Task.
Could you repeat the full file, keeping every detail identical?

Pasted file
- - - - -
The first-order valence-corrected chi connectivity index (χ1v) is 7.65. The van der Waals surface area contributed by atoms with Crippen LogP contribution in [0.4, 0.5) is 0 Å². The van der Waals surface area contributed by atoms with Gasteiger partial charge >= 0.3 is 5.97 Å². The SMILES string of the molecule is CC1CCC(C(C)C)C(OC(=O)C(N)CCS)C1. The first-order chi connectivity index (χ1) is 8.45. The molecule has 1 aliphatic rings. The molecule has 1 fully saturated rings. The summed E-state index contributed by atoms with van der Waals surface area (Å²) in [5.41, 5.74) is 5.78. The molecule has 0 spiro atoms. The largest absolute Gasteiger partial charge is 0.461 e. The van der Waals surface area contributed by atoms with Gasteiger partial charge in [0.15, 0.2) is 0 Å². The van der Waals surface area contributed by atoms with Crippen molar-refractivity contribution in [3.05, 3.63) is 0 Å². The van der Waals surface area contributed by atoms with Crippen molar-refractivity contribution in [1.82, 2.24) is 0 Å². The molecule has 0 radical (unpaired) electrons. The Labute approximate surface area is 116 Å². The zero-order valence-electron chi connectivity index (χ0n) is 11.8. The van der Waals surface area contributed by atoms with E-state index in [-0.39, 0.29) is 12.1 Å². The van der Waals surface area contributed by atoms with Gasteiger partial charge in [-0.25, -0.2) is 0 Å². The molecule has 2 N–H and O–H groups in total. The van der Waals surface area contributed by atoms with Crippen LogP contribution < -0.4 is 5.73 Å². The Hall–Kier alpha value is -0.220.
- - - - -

The first-order valence-corrected chi connectivity index (χ1v) is 7.65. The van der Waals surface area contributed by atoms with Crippen LogP contribution in [0.4, 0.5) is 0 Å². The van der Waals surface area contributed by atoms with Gasteiger partial charge >= 0.3 is 5.97 Å². The SMILES string of the molecule is CC1CCC(C(C)C)C(OC(=O)C(N)CCS)C1. The first-order chi connectivity index (χ1) is 8.45. The molecule has 1 aliphatic rings. The molecule has 1 fully saturated rings. The summed E-state index contributed by atoms with van der Waals surface area (Å²) in [5.41, 5.74) is 5.78. The molecule has 0 spiro atoms. The largest absolute Gasteiger partial charge is 0.461 e. The van der Waals surface area contributed by atoms with Gasteiger partial charge in [0.15, 0.2) is 0 Å². The van der Waals surface area contributed by atoms with Crippen molar-refractivity contribution in [3.05, 3.63) is 0 Å². The van der Waals surface area contributed by atoms with Crippen molar-refractivity contribution in [1.82, 2.24) is 0 Å². The molecule has 0 radical (unpaired) electrons. The Labute approximate surface area is 116 Å². The zero-order valence-electron chi connectivity index (χ0n) is 11.8. The van der Waals surface area contributed by atoms with E-state index in [-0.39, 0.29) is 12.1 Å². The van der Waals surface area contributed by atoms with Gasteiger partial charge in [-0.25, -0.2) is 0 Å². The molecule has 2 N–H and O–H groups in total. The van der Waals surface area contributed by atoms with Crippen LogP contribution < -0.4 is 5.73 Å². The Hall–Kier alpha value is -0.220.